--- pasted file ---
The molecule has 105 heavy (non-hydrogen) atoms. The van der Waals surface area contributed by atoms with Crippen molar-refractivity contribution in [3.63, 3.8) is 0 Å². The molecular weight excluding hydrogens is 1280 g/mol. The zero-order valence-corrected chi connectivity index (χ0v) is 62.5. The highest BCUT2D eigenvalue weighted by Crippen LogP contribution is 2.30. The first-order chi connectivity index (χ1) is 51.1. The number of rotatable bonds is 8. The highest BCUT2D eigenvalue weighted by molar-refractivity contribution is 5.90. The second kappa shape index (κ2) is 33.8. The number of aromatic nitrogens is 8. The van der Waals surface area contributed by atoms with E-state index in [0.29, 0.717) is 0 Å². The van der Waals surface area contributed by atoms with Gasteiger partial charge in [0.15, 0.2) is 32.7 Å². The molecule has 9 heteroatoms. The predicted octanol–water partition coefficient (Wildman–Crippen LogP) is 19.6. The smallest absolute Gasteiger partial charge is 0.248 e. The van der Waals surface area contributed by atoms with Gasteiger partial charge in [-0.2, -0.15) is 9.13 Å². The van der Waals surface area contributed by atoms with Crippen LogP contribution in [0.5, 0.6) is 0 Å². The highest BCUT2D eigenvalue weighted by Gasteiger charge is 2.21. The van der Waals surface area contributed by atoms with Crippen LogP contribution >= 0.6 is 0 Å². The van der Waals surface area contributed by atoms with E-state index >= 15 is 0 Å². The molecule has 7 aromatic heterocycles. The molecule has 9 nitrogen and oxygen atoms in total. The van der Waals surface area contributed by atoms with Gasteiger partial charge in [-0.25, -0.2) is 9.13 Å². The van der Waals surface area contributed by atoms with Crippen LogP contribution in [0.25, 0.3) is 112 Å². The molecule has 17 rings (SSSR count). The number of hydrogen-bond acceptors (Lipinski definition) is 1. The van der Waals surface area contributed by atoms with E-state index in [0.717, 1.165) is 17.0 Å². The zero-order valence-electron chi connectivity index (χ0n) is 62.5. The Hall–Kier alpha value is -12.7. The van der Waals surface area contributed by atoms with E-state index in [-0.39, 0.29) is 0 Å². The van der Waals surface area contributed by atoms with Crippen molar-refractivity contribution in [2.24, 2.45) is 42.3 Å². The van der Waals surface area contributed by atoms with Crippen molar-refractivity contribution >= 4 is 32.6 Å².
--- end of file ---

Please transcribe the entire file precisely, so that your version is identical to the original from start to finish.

The molecule has 105 heavy (non-hydrogen) atoms. The van der Waals surface area contributed by atoms with Crippen molar-refractivity contribution in [3.63, 3.8) is 0 Å². The molecular weight excluding hydrogens is 1280 g/mol. The zero-order valence-corrected chi connectivity index (χ0v) is 62.5. The highest BCUT2D eigenvalue weighted by Crippen LogP contribution is 2.30. The first-order chi connectivity index (χ1) is 51.1. The number of rotatable bonds is 8. The highest BCUT2D eigenvalue weighted by molar-refractivity contribution is 5.90. The second kappa shape index (κ2) is 33.8. The number of aromatic nitrogens is 8. The van der Waals surface area contributed by atoms with E-state index in [0.29, 0.717) is 0 Å². The van der Waals surface area contributed by atoms with Gasteiger partial charge in [0.15, 0.2) is 32.7 Å². The molecule has 9 heteroatoms. The predicted octanol–water partition coefficient (Wildman–Crippen LogP) is 19.6. The smallest absolute Gasteiger partial charge is 0.248 e. The van der Waals surface area contributed by atoms with Gasteiger partial charge in [-0.2, -0.15) is 9.13 Å². The van der Waals surface area contributed by atoms with Crippen LogP contribution in [0.5, 0.6) is 0 Å². The highest BCUT2D eigenvalue weighted by Gasteiger charge is 2.21. The van der Waals surface area contributed by atoms with Crippen LogP contribution >= 0.6 is 0 Å². The van der Waals surface area contributed by atoms with E-state index >= 15 is 0 Å². The molecule has 7 aromatic heterocycles. The molecule has 9 nitrogen and oxygen atoms in total. The van der Waals surface area contributed by atoms with Gasteiger partial charge in [-0.25, -0.2) is 9.13 Å². The van der Waals surface area contributed by atoms with Crippen LogP contribution in [0.25, 0.3) is 112 Å². The molecule has 17 rings (SSSR count). The number of hydrogen-bond acceptors (Lipinski definition) is 1. The van der Waals surface area contributed by atoms with E-state index in [0.717, 1.165) is 17.0 Å². The zero-order valence-electron chi connectivity index (χ0n) is 62.5. The Hall–Kier alpha value is -12.7. The van der Waals surface area contributed by atoms with E-state index in [-0.39, 0.29) is 0 Å². The van der Waals surface area contributed by atoms with Crippen molar-refractivity contribution in [2.24, 2.45) is 42.3 Å². The van der Waals surface area contributed by atoms with Crippen molar-refractivity contribution >= 4 is 32.6 Å².